Home » Static HTML vs. WordPress Sites: Which One Should You Pick?

Static HTML vs. WordPress Sites: Which One Should You Pick?6 min read

by TechABU
WordPress vs. HTML

Should you create a website from scratch or use a website builder platform? The answer isn’t always obvious.

Depending on the option you pick, the cost, duration, and final output can all vary significantly. We’ll compare and contrast the functionality of a basic HTML site with the popular content management system (CMS), WordPress, to help you select the perfect answer for your business.

Difference Between an HTML & WordPress Website

HTML (Hypertext Markup Language) is a coding language for building web pages from scratch. WordPress, on the other hand, is a content management system that allows you to upload files, publish content, and host media without writing any code.

If you don’t want to invest the time and money to build a customized website from scratch using HTML, CSS, and Javascript, you can use one of the hundreds of publishing platforms, website builders, and content management systems available.

A CMS is the most popular of these choices. It lets you simply change your site’s style, include media in your postings, organize information using tags and categories, manage many users, modify the source code, etc.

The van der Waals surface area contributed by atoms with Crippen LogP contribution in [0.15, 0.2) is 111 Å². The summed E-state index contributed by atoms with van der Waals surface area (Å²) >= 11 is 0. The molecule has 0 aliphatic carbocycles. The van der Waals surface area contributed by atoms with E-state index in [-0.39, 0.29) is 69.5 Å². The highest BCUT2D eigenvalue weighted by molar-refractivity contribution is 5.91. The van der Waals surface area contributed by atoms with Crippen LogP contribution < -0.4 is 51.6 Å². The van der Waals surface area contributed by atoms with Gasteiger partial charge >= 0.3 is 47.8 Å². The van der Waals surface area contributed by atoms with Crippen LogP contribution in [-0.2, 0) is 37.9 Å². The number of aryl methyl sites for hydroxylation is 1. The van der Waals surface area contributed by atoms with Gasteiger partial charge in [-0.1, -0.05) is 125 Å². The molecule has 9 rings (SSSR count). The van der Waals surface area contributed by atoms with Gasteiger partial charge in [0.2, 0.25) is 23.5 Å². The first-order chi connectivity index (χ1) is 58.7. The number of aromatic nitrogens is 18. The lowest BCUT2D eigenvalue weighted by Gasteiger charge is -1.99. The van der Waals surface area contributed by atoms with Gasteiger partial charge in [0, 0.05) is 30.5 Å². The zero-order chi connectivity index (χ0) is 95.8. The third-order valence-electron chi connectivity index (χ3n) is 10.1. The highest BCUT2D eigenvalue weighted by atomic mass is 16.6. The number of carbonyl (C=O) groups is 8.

Websites built using a content management system (CMS) are very simple. They’re easy to use, need little to no coding skills, and offer a variety of functional possibilities. For first-time website builders, they’re a tempting option, but what exactly is a static HTML website, and how does it compare?

What is a static HTML website?

A static HTML website is made up of a collection of HTML files, one for each page on the website. When a visitor visits a static website, their browser sends a request to the server, and the server responds with a single HTML file (along with maybe some style sheets and scripts) that the browser can use to display the page. A static HTML page appears the same to every visitor and can only be altered if the HTML code is modified by the developer.

Static HTML sites are straightforward to build (one HTML file = one web page). Still, they’re inefficient to maintain since all customized or dynamic information must be programmed directly into the HTML file. Any site-wide updates must be done inside each HTML file. As a result, maintaining a big static website would require a significant amount of time and work.